Cheri Klussendorf graduated from the University of Wisconsin-Madison’s Farm and Industry Short Course in 2002.
The 16-week on-campus certificate program is where she met her husband, Ryan, and where she decided to take a chance on dairy farming.
Here’s what guests on the April 15, 2022 episode had to say about the Wisconsin Supreme Court ruling on legislative redistricting, the difficulties faced by homebuyers and a model for K-12 summer school programming in Green Bay.
There is a growing movement of climate change activists on university campuses pressuring their schools to divest from the oil and gas industries. But is fossil fuel divestment effective or a distraction? We talk to the moderator of an upcoming UW-Madison panel discussion of the issue.
Quoted: “I do believe the U.S. has one of the more convoluted structures and also requires a lot more effort to understand,” says Cliff Robb, who teaches about personal finance and human behavior at the University of Wisconsin-Madison.. “It forces individuals to engage much more directly with the tax system than other industrialized countries.”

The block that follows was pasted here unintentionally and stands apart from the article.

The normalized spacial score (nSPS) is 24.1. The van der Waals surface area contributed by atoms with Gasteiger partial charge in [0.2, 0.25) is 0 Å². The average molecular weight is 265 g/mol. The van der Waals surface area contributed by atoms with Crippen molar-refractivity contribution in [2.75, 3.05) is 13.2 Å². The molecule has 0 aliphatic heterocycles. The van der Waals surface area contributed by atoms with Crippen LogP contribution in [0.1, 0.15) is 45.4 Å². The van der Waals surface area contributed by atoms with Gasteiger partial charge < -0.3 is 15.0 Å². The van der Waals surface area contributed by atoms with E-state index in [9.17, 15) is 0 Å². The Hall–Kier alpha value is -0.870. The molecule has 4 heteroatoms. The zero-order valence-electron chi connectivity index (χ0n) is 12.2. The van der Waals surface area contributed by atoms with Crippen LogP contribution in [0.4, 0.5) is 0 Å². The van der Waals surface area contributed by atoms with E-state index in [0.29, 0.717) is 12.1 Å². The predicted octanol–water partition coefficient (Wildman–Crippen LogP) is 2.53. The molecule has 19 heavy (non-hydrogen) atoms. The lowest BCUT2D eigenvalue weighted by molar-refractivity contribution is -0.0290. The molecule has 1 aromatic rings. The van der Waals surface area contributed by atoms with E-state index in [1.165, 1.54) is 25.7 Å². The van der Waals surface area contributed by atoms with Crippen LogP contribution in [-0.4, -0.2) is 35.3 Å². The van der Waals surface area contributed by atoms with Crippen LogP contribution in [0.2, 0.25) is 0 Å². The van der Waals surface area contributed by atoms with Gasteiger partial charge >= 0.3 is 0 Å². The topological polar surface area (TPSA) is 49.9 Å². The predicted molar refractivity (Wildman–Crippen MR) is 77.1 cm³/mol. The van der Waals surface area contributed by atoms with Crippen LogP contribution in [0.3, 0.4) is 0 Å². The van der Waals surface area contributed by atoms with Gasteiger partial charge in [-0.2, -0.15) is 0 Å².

Even for people who don’t pay fees to a tax preparer or for tax prep software, there’s a significant “opportunity cost” to filing, he says.
“Most people are going to take a weekend or a couple of days,” says Robb. And it’s not just time. “It creates more stress than is necessary, I believe.”
Quoted: “It’s a very limited stopgap,” said Barry Orton, professor emeritus of telecommunications at University of Wisconsin-Madison.
A team at the University of Wisconsin-Madison has created a material that is tougher than Kevlar, which is found in bulletproof vests.